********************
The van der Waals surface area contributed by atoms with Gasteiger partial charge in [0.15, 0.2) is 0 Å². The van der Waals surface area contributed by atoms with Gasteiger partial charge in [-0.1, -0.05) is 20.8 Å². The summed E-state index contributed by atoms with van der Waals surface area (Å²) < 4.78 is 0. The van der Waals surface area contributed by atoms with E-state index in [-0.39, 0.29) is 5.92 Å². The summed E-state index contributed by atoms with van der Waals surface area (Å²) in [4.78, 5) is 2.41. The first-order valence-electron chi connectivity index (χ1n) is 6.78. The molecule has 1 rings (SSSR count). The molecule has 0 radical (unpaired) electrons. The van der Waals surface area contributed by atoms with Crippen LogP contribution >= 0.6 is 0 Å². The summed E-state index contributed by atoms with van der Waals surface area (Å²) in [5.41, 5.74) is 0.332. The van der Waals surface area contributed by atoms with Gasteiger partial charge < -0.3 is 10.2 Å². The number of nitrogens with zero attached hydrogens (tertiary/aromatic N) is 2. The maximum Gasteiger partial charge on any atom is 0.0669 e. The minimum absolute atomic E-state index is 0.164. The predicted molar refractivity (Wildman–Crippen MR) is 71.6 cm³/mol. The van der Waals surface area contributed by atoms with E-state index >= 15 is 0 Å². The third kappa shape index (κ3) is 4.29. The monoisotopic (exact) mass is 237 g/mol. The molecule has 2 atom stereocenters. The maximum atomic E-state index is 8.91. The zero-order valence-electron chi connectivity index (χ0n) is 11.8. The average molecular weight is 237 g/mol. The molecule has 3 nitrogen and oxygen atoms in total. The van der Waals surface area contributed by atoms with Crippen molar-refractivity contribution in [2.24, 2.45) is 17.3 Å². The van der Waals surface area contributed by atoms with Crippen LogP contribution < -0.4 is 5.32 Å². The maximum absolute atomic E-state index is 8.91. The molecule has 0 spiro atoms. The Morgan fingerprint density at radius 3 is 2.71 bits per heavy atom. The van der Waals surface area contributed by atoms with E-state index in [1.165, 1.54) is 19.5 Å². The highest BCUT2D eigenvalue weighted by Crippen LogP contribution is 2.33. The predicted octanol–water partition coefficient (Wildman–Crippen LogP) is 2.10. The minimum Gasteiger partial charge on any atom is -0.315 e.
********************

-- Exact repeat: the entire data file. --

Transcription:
The van der Waals surface area contributed by atoms with Gasteiger partial charge in [0.15, 0.2) is 0 Å². The van der Waals surface area contributed by atoms with Gasteiger partial charge in [-0.1, -0.05) is 20.8 Å². The summed E-state index contributed by atoms with van der Waals surface area (Å²) < 4.78 is 0. The van der Waals surface area contributed by atoms with E-state index in [-0.39, 0.29) is 5.92 Å². The summed E-state index contributed by atoms with van der Waals surface area (Å²) in [4.78, 5) is 2.41. The first-order valence-electron chi connectivity index (χ1n) is 6.78. The molecule has 1 rings (SSSR count). The molecule has 0 radical (unpaired) electrons. The van der Waals surface area contributed by atoms with Crippen LogP contribution >= 0.6 is 0 Å². The summed E-state index contributed by atoms with van der Waals surface area (Å²) in [5.41, 5.74) is 0.332. The van der Waals surface area contributed by atoms with Gasteiger partial charge < -0.3 is 10.2 Å². The number of nitrogens with zero attached hydrogens (tertiary/aromatic N) is 2. The maximum Gasteiger partial charge on any atom is 0.0669 e. The minimum absolute atomic E-state index is 0.164. The predicted molar refractivity (Wildman–Crippen MR) is 71.6 cm³/mol. The van der Waals surface area contributed by atoms with E-state index >= 15 is 0 Å². The third kappa shape index (κ3) is 4.29. The monoisotopic (exact) mass is 237 g/mol. The molecule has 2 atom stereocenters. The maximum atomic E-state index is 8.91. The zero-order valence-electron chi connectivity index (χ0n) is 11.8. The average molecular weight is 237 g/mol. The molecule has 3 nitrogen and oxygen atoms in total. The van der Waals surface area contributed by atoms with Crippen molar-refractivity contribution in [2.24, 2.45) is 17.3 Å². The van der Waals surface area contributed by atoms with Crippen LogP contribution < -0.4 is 5.32 Å². The maximum absolute atomic E-state index is 8.91. The molecule has 0 spiro atoms. The Morgan fingerprint density at radius 3 is 2.71 bits per heavy atom. The van der Waals surface area contributed by atoms with E-state index in [1.165, 1.54) is 19.5 Å². The highest BCUT2D eigenvalue weighted by Crippen LogP contribution is 2.33. The predicted octanol–water partition coefficient (Wildman–Crippen LogP) is 2.10. The minimum Gasteiger partial charge on any atom is -0.315 e.